The case of Hadiya alias Akhila in the Indian Supreme Court has provoked a furore among both Hindus and liberals. Born a Hindu in Kerala, Akhila converted to Islam without the knowledge of her parents. She left home and started living in Islamic institutions until her father filed a habeas corpus petition in the Kerala High Court. The Court seemed to approve of her private decision to convert, so her father filed another habeas corpus petition alleging that there was a plan to marry Akhila to a Muslim and move her abroad. Sure enough, Akhila did marry a Muslim, whom she claimed to have met through a Muslim matrimonial website. The court considered the marriage to be a sham and ordered an investigation into the background of the boy. The police found that he was associated with an Islamic youth organisation with some links to ISIS. The Hindu right complained of indoctrination while liberals were aghast at the power of the judiciary to intervene in the personal life of an adult woman.
Despite the amazing economic growth and scientific development, India is deeply traditional. Life continues to be defined by family, caste and sub-caste, religion, and region. The challenges faced by interfaith couples vary. Urban middle-class couples may face less resistance and intolerance. Faced with intolerance and discrimination, rural couples may be forced to move to a city, where life is more anonymous.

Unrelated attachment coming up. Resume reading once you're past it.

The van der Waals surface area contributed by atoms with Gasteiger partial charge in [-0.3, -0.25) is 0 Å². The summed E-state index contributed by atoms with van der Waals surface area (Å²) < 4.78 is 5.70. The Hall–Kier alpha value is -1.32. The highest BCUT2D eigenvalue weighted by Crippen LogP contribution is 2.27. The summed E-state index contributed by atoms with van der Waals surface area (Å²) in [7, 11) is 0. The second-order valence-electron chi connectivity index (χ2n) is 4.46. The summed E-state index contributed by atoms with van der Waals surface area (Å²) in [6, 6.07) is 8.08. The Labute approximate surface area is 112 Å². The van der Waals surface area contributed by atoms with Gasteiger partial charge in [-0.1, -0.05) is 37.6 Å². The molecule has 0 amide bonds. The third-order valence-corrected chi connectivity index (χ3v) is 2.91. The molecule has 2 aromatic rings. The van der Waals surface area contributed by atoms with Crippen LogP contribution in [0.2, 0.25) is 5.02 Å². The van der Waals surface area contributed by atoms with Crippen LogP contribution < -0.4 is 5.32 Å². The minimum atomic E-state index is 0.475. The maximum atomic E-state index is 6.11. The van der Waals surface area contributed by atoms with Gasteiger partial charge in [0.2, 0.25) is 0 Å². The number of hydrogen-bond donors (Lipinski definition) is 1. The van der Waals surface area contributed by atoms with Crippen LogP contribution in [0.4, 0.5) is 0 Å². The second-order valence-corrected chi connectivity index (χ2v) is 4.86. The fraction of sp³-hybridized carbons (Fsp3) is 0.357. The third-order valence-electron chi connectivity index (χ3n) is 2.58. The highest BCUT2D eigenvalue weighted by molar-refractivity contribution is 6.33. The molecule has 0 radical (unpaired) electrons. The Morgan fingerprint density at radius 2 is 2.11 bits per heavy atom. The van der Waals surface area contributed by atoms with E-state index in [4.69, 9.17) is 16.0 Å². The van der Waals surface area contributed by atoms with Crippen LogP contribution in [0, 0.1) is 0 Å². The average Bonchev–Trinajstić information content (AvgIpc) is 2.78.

Interfaith couples often experience social and official discrimination. In 2018, the foreign minister, the late Sushma Swaraj, had to intervene on behalf of an interfaith couple. A Hindu woman tweeted her harrowing experience at a passport office where she was berated for not changing her name after marriage. Following the minister’s intervention action was taken against the passport officer. The minister faced a barrage of social media trolls for supporting the women.
Opposition to the idea of interfaith marriage results from a mix of fantasy and fear. Brushing it off merely as a conspiracy theory ignores decades, even centuries, of prejudice. Given the rise of Hindutva politics, it was only a matter of time before interfaith marriages became a part of the Hindu supremacist agenda.
The patriarchal nature of Indian society assumes that a woman is incapable of making the right choices for herself. Hence the pernicious belief that she needs supervision. Women were always subject to parental control — and now they are being policed by unscrupulous activists. India’s 21st century is very different from the West’s.
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Author: Sunny Peter